Finally, if you haven't already try reading the roasting approaches articles on Coffee Shrub. They're aimed at commercial roasters obviously, but they give some good general info about what to expect from the majority of coffees from a variety of origins. Good luck.

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            • #7
              Hi mate i'm using the brazil natural pulped. the profile i mentioned before is what i use for all beans and for the brazil and for the kenyan its produced decent results so far.

              Sorry, I'm still pretty new to roasting and all the terminology but can you tell me what the following means: SHB and RoR?

              in terms of roast for the indonesian its always been pretty even. I'll definitely try the profile and settings you have mentioned though!

              Also i'll look into those articles!

              Thank you so much for your help!

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              • #8
                Need roasting advice for Aceh Gunung Bandahara

                Originally posted by aliel View Post
                Hi mate i'm using the brazil natural pulped. the profile i mentioned before is what i use for all beans and for the brazil and for the kenyan its produced decent results so far.

                Sorry, I'm still pretty new to roasting and all the terminology but can you tell me what the following means: SHB and RoR?

                in terms of roast for the indonesian its always been pretty even. I'll definitely try the profile and settings you have mentioned though!

                Also i'll look into those articles!

                Thank you so much for your help!
                No worries.

                SHB = Super (or Superior) Hard Bean. It's a basic quality grade used for Central American coffees. It designates coffees with a higher density which is generally considered a favourable trait. Some Centrals can be really hard, to the point that the Behmor struggles to get hot enough fast enough to roast them successfully.

                RoR = Rate of Rise. Self explanatory really. It's the rate at which the temperature profile of a given roast is increasing.

                As far as the issue with the nasty taste you're getting with the Aceh I can't say for sure, but generally this means you've taken the roast too far. The two options for making adjustments are to simply stop the roast sooner using the same profile. This is the simplest option and could be worth a try. Personally I'd try a different profile. Try starting on P2 or P3 with a similar sort of sequence around first crack to what you already do and see what it's like. No matter what I think you'll just have to experiment a bit. Good luck.

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                • #9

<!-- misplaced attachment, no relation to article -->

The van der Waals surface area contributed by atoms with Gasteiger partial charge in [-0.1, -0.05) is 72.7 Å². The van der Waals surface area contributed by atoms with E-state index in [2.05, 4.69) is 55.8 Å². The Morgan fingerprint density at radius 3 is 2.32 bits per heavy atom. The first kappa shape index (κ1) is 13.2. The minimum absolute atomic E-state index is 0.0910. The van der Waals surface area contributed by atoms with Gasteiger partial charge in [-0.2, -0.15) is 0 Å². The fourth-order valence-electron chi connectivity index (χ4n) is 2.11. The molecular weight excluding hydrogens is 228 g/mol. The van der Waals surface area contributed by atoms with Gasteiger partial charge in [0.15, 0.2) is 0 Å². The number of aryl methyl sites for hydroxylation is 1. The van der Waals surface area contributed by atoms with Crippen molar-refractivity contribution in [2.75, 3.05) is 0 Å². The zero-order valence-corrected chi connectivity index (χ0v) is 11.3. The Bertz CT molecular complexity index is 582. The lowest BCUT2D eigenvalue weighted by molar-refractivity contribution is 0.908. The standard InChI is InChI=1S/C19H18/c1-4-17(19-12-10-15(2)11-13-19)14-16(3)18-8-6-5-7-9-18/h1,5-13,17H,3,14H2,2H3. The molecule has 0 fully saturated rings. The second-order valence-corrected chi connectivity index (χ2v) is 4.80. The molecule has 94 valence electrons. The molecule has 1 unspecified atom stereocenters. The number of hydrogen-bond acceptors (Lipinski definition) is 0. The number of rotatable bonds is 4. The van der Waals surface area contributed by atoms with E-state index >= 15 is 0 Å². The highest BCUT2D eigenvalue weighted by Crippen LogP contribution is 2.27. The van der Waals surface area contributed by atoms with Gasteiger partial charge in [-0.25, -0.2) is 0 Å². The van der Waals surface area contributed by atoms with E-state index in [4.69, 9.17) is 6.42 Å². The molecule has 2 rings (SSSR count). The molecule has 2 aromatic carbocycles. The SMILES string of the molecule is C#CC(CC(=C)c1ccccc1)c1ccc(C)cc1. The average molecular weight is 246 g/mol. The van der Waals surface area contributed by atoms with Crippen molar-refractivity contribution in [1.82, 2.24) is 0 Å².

Technically, I think it is 'Strictly Hard Bean', but same difference.

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                  • #10
                    Originally posted by Barry O'Speedwagon View Post
                    Technically, I think it is 'Strictly Hard Bean', but same difference.
                    That's right, so it is. Thanks for the reminder Barry. I've heard it called all three though.

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                    • #11
                      Not relating specifically to Behmor, but in " general " I have found this bean can take quite a bit of heat. If I roasted it like I roast a natural Brazil it would most certainly taste baked / astringent.

                      My guess is that the unpleasant bitter taste you are getting may just be from not enough heat applied and you are under developing then baking the coffee = flat, metallic, astringent - which can easily give most people a strong perception of bitterness / dryness.

                      Try roasting it like you roast any other medium density washed bean.

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                      • #12
                        Guys I roasted this bean again using the following profile:

                        250g in with P3-200g , I did't get around to recording 1C and 2C times.
                        The roast came out very, very dark with a lot of oil on the exterior.

                        I have tasted it now 2 days post roast, I know this isn't enough time to get a good grip on its taste, but any bitterness will be present at this time.

                        Good news, the bitter/astringent taste, completely gone! I'll post back with how it tastes after the coffee has rested and developed enough!

                        Thanks for the guidance so far!